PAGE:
Partners are cheering Intel's newest eighth-generation Core desktop processors, launched on Monday, as a win for the company's enthusiast customers.
Intel said that its new desktop processors, which include the i7, six-core i5, and four-core i3 processors, can render video frames 25 percent faster than the seventh-generation chips.
"Intel is fighting harder than ever to continue their dominance in gaming performance, and the latest 8th Gen processors including the i7-8700k and Z370 platform are unparalleled for the hard-core gamer or power user," said Randy Copeland, president and CEO of Velocity Micro, a system builder and Intel partner based in Richmond, Va. "We remain excited to continue leading the way by making this new generation of processors available to our customers and the performance community."
Intel said its newest desktop lineup is led by its "best gaming desktop processor ever" – the Core i7-8700K – which has a frequency of 3.7GHz frequency, and is capable of being overclocked to 4.7GHz, using Intel's Turbo Boost 2.0.
That six-core, 12-thread processor costs $359 and will help consumers with 4K video editing and multitasking – as Intel's Hyper-Threading technology allows the processor's cores to work on two tasks to speed up workflows and accomplish more in less time.
Beyond the i7-8700K, Intel offers five more models for its eighth-generation Core lineup – ranging from its Core i3-8100 with a base speed of 3.6 GHz, all the way up to its Core i7-8700 model with a base speed of 3.2GHz that runs up to 4.6 GHz with Turbo Boost.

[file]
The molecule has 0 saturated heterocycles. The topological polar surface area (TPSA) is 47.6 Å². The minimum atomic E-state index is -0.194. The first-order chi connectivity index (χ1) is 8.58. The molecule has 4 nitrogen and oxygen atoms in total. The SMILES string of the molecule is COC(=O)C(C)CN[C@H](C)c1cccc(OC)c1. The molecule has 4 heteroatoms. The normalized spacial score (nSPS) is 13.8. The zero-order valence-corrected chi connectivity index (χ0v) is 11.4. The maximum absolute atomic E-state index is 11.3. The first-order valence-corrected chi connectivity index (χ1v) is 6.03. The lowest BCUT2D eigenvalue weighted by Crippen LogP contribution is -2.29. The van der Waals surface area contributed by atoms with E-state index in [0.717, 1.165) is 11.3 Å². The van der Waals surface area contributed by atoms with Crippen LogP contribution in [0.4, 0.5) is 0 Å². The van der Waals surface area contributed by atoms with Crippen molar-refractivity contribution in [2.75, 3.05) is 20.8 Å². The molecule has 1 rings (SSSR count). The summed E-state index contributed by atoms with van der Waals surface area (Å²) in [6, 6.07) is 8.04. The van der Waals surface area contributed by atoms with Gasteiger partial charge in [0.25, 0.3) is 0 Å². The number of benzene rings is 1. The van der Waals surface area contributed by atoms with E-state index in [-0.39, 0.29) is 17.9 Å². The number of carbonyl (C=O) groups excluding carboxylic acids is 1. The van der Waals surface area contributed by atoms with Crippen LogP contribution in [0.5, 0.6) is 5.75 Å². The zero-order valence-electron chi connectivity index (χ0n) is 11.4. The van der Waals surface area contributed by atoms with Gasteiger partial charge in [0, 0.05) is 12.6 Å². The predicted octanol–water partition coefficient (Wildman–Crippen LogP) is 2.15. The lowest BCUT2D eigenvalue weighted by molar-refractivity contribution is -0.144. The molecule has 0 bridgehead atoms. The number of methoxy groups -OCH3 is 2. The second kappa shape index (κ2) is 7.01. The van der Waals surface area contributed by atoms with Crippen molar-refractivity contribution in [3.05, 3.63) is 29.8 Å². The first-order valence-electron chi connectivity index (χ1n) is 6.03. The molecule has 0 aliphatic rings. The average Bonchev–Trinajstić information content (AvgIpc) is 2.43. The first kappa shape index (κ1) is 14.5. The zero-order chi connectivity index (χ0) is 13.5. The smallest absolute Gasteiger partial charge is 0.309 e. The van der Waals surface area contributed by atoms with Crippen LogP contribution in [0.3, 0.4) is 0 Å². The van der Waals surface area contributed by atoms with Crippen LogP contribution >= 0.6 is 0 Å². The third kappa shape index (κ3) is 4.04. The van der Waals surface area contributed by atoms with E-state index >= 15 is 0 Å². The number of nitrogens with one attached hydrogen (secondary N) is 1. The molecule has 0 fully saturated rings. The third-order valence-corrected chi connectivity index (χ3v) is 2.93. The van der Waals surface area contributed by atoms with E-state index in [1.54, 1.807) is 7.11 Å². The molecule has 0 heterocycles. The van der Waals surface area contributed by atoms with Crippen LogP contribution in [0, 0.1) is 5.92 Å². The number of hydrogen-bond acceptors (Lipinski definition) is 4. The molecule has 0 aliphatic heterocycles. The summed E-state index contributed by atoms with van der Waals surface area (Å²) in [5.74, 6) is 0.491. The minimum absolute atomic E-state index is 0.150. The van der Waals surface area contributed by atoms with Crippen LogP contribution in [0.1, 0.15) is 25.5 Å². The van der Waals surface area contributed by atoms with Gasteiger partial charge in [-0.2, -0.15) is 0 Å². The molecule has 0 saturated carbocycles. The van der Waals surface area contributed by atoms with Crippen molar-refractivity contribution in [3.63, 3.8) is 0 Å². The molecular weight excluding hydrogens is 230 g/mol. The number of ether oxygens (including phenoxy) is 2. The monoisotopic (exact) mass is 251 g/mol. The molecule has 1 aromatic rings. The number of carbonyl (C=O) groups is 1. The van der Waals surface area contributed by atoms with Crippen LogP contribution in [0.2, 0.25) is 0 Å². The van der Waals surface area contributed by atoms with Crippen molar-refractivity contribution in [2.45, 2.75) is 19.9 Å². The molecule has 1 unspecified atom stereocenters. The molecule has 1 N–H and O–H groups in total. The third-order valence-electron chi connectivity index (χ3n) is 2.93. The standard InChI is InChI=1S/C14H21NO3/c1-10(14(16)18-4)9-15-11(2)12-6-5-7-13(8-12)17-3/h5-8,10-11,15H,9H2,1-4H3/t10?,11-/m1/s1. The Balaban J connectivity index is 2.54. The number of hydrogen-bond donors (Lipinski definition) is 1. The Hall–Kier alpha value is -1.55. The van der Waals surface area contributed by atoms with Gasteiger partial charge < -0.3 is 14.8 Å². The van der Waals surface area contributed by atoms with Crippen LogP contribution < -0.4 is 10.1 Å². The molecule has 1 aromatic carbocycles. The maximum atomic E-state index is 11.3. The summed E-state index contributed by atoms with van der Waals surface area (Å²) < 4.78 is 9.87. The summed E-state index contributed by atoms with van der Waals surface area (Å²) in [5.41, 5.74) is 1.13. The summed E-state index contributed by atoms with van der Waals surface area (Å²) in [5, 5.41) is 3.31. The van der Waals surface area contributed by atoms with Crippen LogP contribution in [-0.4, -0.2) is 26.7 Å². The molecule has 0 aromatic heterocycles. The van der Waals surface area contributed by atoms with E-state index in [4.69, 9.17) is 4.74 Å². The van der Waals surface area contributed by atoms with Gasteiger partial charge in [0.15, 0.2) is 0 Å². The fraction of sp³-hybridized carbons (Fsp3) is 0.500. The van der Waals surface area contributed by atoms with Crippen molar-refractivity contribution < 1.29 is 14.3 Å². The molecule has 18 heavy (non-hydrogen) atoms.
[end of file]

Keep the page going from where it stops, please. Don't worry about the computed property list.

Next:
This lineup also includes the first sixth-generation Intel Core i5 processor and first four-core Intel Core i3 model.
Intel said that its processor family overall offers a wide range of performance options for consumers with unlocked K processors that deliver maximum tuning flexibility and up to 40 platform PCIe 3.0 lanes for system expandability on graphics, storage and I/O.
The new launch comes as Intel faces tightened competition in the high-end gaming segment from rival AMD, which has been striving to steal enthusiast market share with its Ryzen CPU chips. Most recently, the company in May revealed its Threadripper CPUs, designed for gaming enthusiasts and content creation on PCs.
Kent Tibbils, vice president of marketing at ASI, a Fremont, Calif.-based Intel system builder, said in an email that this type of competition is ultimately beneficial to the channel as it means better products for the end users.
"All these variations in product creates opportunity for resellers to demonstrate [Intel's] value as a trusted technology advisor as they help their clients determine the right solution for their particular need," he said. "But it goes beyond advice as there is more opportunity to customize the PC, align everything with the right components including processor, motherboard, memory and more. If it’s confusing for those of us in the industry imagine what it’s like for the end client. So, are these products giving the channel what it needs? Yes, it’s giving them an advantage and an opportunity to grow their business but not because there is a new CPU with more cores but because technology and innovation is being accelerated due to competition."
Intel said that the new Core chips would be available for purchase Oct. 5, while customers can see OEM systems beginning in the fourth quarter of 2017.